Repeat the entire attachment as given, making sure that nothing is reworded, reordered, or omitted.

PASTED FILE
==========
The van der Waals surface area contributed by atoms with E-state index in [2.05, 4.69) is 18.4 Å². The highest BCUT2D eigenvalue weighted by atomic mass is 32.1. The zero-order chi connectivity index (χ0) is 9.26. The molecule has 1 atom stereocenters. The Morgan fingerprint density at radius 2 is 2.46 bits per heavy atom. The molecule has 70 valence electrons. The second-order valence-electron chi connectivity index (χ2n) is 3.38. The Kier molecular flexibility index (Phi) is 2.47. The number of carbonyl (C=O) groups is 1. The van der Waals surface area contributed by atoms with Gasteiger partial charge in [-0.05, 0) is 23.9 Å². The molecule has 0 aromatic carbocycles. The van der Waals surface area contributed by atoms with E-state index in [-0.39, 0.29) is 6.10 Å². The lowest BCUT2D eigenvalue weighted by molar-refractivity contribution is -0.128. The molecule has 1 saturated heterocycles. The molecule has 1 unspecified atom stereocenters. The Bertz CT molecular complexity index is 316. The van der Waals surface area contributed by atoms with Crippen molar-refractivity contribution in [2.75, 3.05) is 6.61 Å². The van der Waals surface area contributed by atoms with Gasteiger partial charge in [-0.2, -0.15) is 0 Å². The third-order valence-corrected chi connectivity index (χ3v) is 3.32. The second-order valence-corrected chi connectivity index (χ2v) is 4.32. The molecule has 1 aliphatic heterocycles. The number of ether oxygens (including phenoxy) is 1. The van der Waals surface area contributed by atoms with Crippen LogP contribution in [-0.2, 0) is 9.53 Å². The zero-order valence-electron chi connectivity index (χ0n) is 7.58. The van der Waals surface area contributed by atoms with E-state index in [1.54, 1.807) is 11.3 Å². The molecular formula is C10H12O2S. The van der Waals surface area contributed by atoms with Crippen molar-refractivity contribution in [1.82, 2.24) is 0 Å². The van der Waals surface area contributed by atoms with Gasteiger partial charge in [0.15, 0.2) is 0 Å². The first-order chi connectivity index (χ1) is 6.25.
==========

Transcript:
The van der Waals surface area contributed by atoms with E-state index in [2.05, 4.69) is 18.4 Å². The highest BCUT2D eigenvalue weighted by atomic mass is 32.1. The zero-order chi connectivity index (χ0) is 9.26. The molecule has 1 atom stereocenters. The Morgan fingerprint density at radius 2 is 2.46 bits per heavy atom. The molecule has 70 valence electrons. The second-order valence-electron chi connectivity index (χ2n) is 3.38. The Kier molecular flexibility index (Phi) is 2.47. The number of carbonyl (C=O) groups is 1. The van der Waals surface area contributed by atoms with Gasteiger partial charge in [-0.05, 0) is 23.9 Å². The molecule has 0 aromatic carbocycles. The van der Waals surface area contributed by atoms with E-state index in [-0.39, 0.29) is 6.10 Å². The lowest BCUT2D eigenvalue weighted by molar-refractivity contribution is -0.128. The molecule has 1 saturated heterocycles. The molecule has 1 unspecified atom stereocenters. The Bertz CT molecular complexity index is 316. The van der Waals surface area contributed by atoms with Crippen molar-refractivity contribution in [2.75, 3.05) is 6.61 Å². The van der Waals surface area contributed by atoms with Gasteiger partial charge in [-0.2, -0.15) is 0 Å². The third-order valence-corrected chi connectivity index (χ3v) is 3.32. The second-order valence-corrected chi connectivity index (χ2v) is 4.32. The molecule has 1 aliphatic heterocycles. The number of ether oxygens (including phenoxy) is 1. The van der Waals surface area contributed by atoms with Crippen LogP contribution in [-0.2, 0) is 9.53 Å². The zero-order valence-electron chi connectivity index (χ0n) is 7.58. The van der Waals surface area contributed by atoms with E-state index in [1.54, 1.807) is 11.3 Å². The molecular formula is C10H12O2S. The van der Waals surface area contributed by atoms with Crippen molar-refractivity contribution in [1.82, 2.24) is 0 Å². The van der Waals surface area contributed by atoms with Gasteiger partial charge in [0.15, 0.2) is 0 Å². The first-order chi connectivity index (χ1) is 6.25.